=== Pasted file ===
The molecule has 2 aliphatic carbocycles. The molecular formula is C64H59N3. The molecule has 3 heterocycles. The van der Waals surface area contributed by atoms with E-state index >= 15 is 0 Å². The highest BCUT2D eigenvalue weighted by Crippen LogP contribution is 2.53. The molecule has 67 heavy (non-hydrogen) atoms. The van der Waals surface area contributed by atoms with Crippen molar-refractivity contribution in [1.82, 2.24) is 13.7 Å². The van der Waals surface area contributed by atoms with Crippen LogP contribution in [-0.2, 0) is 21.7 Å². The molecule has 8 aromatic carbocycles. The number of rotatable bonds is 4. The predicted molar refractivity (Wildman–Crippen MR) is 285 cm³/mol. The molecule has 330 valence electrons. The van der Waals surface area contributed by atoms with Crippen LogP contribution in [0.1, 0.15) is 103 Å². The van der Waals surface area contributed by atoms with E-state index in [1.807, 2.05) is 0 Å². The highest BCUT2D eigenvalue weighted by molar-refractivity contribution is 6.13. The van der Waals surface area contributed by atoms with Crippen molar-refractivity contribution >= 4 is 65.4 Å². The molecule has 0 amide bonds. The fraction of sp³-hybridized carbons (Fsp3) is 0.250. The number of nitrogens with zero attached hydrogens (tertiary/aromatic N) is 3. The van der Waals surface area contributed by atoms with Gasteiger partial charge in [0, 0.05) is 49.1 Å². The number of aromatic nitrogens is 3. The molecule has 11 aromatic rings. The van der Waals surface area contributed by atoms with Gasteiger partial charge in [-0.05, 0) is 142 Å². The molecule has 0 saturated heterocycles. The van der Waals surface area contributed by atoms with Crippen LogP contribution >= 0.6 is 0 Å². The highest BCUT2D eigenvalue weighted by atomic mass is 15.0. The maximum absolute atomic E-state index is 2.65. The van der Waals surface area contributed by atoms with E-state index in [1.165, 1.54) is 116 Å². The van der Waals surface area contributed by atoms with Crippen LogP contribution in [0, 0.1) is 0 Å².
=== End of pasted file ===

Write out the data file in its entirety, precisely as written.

The molecule has 2 aliphatic carbocycles. The molecular formula is C64H59N3. The molecule has 3 heterocycles. The van der Waals surface area contributed by atoms with E-state index >= 15 is 0 Å². The highest BCUT2D eigenvalue weighted by Crippen LogP contribution is 2.53. The molecule has 67 heavy (non-hydrogen) atoms. The van der Waals surface area contributed by atoms with Crippen molar-refractivity contribution in [1.82, 2.24) is 13.7 Å². The van der Waals surface area contributed by atoms with Crippen LogP contribution in [-0.2, 0) is 21.7 Å². The molecule has 8 aromatic carbocycles. The number of rotatable bonds is 4. The predicted molar refractivity (Wildman–Crippen MR) is 285 cm³/mol. The molecule has 330 valence electrons. The van der Waals surface area contributed by atoms with Crippen LogP contribution in [0.1, 0.15) is 103 Å². The van der Waals surface area contributed by atoms with E-state index in [1.807, 2.05) is 0 Å². The highest BCUT2D eigenvalue weighted by molar-refractivity contribution is 6.13. The van der Waals surface area contributed by atoms with Crippen molar-refractivity contribution >= 4 is 65.4 Å². The molecule has 0 amide bonds. The fraction of sp³-hybridized carbons (Fsp3) is 0.250. The number of nitrogens with zero attached hydrogens (tertiary/aromatic N) is 3. The van der Waals surface area contributed by atoms with Gasteiger partial charge in [0, 0.05) is 49.1 Å². The number of aromatic nitrogens is 3. The molecule has 11 aromatic rings. The van der Waals surface area contributed by atoms with Gasteiger partial charge in [-0.05, 0) is 142 Å². The molecule has 0 saturated heterocycles. The van der Waals surface area contributed by atoms with Crippen LogP contribution >= 0.6 is 0 Å². The highest BCUT2D eigenvalue weighted by atomic mass is 15.0. The maximum absolute atomic E-state index is 2.65. The van der Waals surface area contributed by atoms with E-state index in [1.165, 1.54) is 116 Å². The van der Waals surface area contributed by atoms with Crippen LogP contribution in [0, 0.1) is 0 Å².